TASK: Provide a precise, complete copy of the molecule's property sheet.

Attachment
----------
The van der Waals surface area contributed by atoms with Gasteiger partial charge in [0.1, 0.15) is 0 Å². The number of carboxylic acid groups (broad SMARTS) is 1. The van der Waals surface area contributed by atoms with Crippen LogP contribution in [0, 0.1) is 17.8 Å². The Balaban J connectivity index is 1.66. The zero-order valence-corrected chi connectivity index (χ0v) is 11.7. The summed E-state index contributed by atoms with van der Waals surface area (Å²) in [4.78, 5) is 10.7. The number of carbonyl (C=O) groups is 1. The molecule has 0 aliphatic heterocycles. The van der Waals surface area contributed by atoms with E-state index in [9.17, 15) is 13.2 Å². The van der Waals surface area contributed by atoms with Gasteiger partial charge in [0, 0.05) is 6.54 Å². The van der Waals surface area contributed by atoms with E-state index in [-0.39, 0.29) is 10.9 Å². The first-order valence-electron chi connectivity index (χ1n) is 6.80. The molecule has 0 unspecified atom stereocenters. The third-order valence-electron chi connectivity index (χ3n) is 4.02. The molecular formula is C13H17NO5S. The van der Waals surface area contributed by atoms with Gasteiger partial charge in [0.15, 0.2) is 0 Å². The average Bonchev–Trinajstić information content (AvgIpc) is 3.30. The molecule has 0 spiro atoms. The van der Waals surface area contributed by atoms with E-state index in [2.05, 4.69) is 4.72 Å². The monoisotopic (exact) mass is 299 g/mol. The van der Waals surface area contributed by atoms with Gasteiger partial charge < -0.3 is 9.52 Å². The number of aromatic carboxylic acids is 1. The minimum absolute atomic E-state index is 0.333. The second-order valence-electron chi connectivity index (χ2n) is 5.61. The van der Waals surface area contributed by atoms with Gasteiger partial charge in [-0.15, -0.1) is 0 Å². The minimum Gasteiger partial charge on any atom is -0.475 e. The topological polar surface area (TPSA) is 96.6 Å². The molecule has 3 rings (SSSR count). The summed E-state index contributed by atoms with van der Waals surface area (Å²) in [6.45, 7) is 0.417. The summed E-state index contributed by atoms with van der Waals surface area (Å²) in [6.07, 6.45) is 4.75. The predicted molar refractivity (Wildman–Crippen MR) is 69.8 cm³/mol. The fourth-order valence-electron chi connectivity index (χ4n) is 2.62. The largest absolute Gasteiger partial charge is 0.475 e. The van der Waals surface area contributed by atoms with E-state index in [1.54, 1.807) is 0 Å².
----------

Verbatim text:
The van der Waals surface area contributed by atoms with Gasteiger partial charge in [0.1, 0.15) is 0 Å². The number of carboxylic acid groups (broad SMARTS) is 1. The van der Waals surface area contributed by atoms with Crippen LogP contribution in [0, 0.1) is 17.8 Å². The Balaban J connectivity index is 1.66. The zero-order valence-corrected chi connectivity index (χ0v) is 11.7. The summed E-state index contributed by atoms with van der Waals surface area (Å²) in [4.78, 5) is 10.7. The number of carbonyl (C=O) groups is 1. The molecule has 0 aliphatic heterocycles. The van der Waals surface area contributed by atoms with E-state index in [9.17, 15) is 13.2 Å². The van der Waals surface area contributed by atoms with Gasteiger partial charge in [0, 0.05) is 6.54 Å². The van der Waals surface area contributed by atoms with E-state index in [-0.39, 0.29) is 10.9 Å². The first-order valence-electron chi connectivity index (χ1n) is 6.80. The molecule has 0 unspecified atom stereocenters. The third-order valence-electron chi connectivity index (χ3n) is 4.02. The molecular formula is C13H17NO5S. The van der Waals surface area contributed by atoms with Gasteiger partial charge in [0.15, 0.2) is 0 Å². The average Bonchev–Trinajstić information content (AvgIpc) is 3.30. The molecule has 0 spiro atoms. The van der Waals surface area contributed by atoms with E-state index in [2.05, 4.69) is 4.72 Å². The monoisotopic (exact) mass is 299 g/mol. The van der Waals surface area contributed by atoms with Gasteiger partial charge < -0.3 is 9.52 Å². The number of aromatic carboxylic acids is 1. The minimum absolute atomic E-state index is 0.333. The second-order valence-electron chi connectivity index (χ2n) is 5.61. The van der Waals surface area contributed by atoms with Gasteiger partial charge in [-0.15, -0.1) is 0 Å². The minimum Gasteiger partial charge on any atom is -0.475 e. The topological polar surface area (TPSA) is 96.6 Å². The molecule has 3 rings (SSSR count). The summed E-state index contributed by atoms with van der Waals surface area (Å²) in [6.45, 7) is 0.417. The summed E-state index contributed by atoms with van der Waals surface area (Å²) in [6.07, 6.45) is 4.75. The predicted molar refractivity (Wildman–Crippen MR) is 69.8 cm³/mol. The fourth-order valence-electron chi connectivity index (χ4n) is 2.62. The largest absolute Gasteiger partial charge is 0.475 e. The van der Waals surface area contributed by atoms with E-state index in [1.54, 1.807) is 0 Å².